The Head and the Tail of the Serpent (French Folk Tale)

Folk Tales, French Folk Tales3189

Two parts the serpent has:

Of men the enemies:

The head and tail: the same

Have won a mighty fame,

Next to the cruel Fates;:

So that, indeed, hence

They once had great debates

About precedence.

The first had always gone ahead;

The tail had been for ever led;

And now to Heaven it pray”d,

And said,

“O, many and many a league,

Dragg”d on in sore fatigue,

Behind his back I go.

Shall he for ever use me so?

Am I his humble servant?

No. Thanks to God most fervent!

His brother I was born,

And not his slave forlorn.

The self-same blood in both,

I'm just as good as he:

A poison dwells in me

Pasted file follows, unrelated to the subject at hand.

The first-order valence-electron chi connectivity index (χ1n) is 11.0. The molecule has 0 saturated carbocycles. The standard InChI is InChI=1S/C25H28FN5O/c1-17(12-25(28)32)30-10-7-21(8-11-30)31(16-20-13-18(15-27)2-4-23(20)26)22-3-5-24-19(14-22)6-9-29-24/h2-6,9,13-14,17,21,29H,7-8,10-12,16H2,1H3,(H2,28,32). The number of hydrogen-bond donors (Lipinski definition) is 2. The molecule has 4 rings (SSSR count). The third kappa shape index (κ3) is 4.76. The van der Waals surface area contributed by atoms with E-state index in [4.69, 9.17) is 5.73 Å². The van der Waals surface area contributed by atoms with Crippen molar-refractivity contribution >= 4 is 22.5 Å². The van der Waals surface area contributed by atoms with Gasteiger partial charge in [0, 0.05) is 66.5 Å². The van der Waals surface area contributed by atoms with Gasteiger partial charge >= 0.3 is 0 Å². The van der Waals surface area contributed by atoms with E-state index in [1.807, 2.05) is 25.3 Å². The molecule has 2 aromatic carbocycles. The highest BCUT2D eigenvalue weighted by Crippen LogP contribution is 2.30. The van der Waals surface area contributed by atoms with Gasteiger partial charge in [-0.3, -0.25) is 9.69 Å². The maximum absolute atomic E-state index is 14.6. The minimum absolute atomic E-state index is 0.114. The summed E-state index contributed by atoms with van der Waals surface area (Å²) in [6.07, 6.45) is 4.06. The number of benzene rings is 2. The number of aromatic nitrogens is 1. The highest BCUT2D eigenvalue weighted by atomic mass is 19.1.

As virulent as doth

In him. In mercy, heed,

And grant me this decree,

That I, in turn, may lead:

My brother, follow me.

My course shall be so wise,

That no complaint shall rise.”

With cruel kindness Heaven granted

The very thing he blindly wanted:

At once this novel guide,

That saw no more in broad daylight

Than in the murk of darkest night,

His powers of leading tried,

Struck trees, and men, and stones, and bricks,

And led his brother straight to Styx.

And to the same unlovely home,

Some states by such an error come.

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